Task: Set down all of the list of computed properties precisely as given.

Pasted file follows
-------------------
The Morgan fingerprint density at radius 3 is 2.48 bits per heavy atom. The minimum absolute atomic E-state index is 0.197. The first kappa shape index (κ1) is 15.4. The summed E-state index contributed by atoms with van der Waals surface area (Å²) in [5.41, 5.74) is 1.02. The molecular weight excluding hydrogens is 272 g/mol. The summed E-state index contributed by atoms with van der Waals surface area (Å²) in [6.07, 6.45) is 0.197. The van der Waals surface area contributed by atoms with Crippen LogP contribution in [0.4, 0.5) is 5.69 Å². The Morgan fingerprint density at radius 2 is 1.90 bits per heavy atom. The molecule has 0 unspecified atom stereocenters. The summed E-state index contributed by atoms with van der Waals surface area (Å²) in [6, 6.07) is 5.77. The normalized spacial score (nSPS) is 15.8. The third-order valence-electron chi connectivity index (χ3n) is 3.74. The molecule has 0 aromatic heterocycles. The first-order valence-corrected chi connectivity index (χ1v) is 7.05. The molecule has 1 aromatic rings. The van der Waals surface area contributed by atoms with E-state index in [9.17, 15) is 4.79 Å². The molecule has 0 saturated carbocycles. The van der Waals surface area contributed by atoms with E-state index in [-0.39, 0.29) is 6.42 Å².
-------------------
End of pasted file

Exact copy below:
The Morgan fingerprint density at radius 3 is 2.48 bits per heavy atom. The minimum absolute atomic E-state index is 0.197. The first kappa shape index (κ1) is 15.4. The summed E-state index contributed by atoms with van der Waals surface area (Å²) in [5.41, 5.74) is 1.02. The molecular weight excluding hydrogens is 272 g/mol. The summed E-state index contributed by atoms with van der Waals surface area (Å²) in [6.07, 6.45) is 0.197. The van der Waals surface area contributed by atoms with Crippen LogP contribution in [0.4, 0.5) is 5.69 Å². The Morgan fingerprint density at radius 2 is 1.90 bits per heavy atom. The molecule has 0 unspecified atom stereocenters. The summed E-state index contributed by atoms with van der Waals surface area (Å²) in [6, 6.07) is 5.77. The normalized spacial score (nSPS) is 15.8. The third-order valence-electron chi connectivity index (χ3n) is 3.74. The molecule has 0 aromatic heterocycles. The first-order valence-corrected chi connectivity index (χ1v) is 7.05. The molecule has 1 aromatic rings. The van der Waals surface area contributed by atoms with E-state index in [9.17, 15) is 4.79 Å². The molecule has 0 saturated carbocycles. The van der Waals surface area contributed by atoms with E-state index in [-0.39, 0.29) is 6.42 Å².